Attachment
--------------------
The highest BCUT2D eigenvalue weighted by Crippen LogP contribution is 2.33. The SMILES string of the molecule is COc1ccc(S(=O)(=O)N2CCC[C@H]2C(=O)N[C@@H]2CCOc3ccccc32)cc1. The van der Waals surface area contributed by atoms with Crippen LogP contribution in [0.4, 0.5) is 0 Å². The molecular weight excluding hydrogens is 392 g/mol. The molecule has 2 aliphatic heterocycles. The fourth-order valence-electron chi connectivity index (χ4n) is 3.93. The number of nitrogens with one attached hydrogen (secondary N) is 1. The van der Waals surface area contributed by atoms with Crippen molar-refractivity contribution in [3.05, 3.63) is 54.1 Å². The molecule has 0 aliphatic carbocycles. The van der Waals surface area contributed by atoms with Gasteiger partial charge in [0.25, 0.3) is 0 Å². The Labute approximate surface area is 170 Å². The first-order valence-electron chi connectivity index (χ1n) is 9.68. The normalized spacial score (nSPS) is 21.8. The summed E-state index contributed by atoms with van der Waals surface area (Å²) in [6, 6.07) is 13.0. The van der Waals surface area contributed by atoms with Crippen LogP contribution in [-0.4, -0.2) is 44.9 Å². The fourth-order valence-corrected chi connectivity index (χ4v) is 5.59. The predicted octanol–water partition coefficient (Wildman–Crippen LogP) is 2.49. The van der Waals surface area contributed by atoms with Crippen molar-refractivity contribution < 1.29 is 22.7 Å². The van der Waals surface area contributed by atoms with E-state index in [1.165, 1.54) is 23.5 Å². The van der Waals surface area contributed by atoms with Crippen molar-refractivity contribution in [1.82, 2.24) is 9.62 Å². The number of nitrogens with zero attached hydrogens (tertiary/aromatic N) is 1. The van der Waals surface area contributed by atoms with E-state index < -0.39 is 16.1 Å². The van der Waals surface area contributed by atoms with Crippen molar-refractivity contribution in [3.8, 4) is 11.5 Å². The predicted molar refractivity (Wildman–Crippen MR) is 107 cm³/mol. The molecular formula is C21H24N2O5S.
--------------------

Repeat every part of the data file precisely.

The highest BCUT2D eigenvalue weighted by Crippen LogP contribution is 2.33. The SMILES string of the molecule is COc1ccc(S(=O)(=O)N2CCC[C@H]2C(=O)N[C@@H]2CCOc3ccccc32)cc1. The van der Waals surface area contributed by atoms with Crippen LogP contribution in [0.4, 0.5) is 0 Å². The molecular weight excluding hydrogens is 392 g/mol. The molecule has 2 aliphatic heterocycles. The fourth-order valence-electron chi connectivity index (χ4n) is 3.93. The number of nitrogens with one attached hydrogen (secondary N) is 1. The van der Waals surface area contributed by atoms with Crippen molar-refractivity contribution in [3.05, 3.63) is 54.1 Å². The molecule has 0 aliphatic carbocycles. The van der Waals surface area contributed by atoms with Gasteiger partial charge in [0.25, 0.3) is 0 Å². The Labute approximate surface area is 170 Å². The first-order valence-electron chi connectivity index (χ1n) is 9.68. The normalized spacial score (nSPS) is 21.8. The summed E-state index contributed by atoms with van der Waals surface area (Å²) in [6, 6.07) is 13.0. The van der Waals surface area contributed by atoms with Crippen LogP contribution in [-0.4, -0.2) is 44.9 Å². The fourth-order valence-corrected chi connectivity index (χ4v) is 5.59. The predicted octanol–water partition coefficient (Wildman–Crippen LogP) is 2.49. The van der Waals surface area contributed by atoms with Crippen molar-refractivity contribution < 1.29 is 22.7 Å². The van der Waals surface area contributed by atoms with E-state index in [1.165, 1.54) is 23.5 Å². The van der Waals surface area contributed by atoms with Crippen molar-refractivity contribution in [1.82, 2.24) is 9.62 Å². The number of nitrogens with zero attached hydrogens (tertiary/aromatic N) is 1. The van der Waals surface area contributed by atoms with E-state index < -0.39 is 16.1 Å². The van der Waals surface area contributed by atoms with Crippen molar-refractivity contribution in [3.8, 4) is 11.5 Å². The predicted molar refractivity (Wildman–Crippen MR) is 107 cm³/mol. The molecular formula is C21H24N2O5S.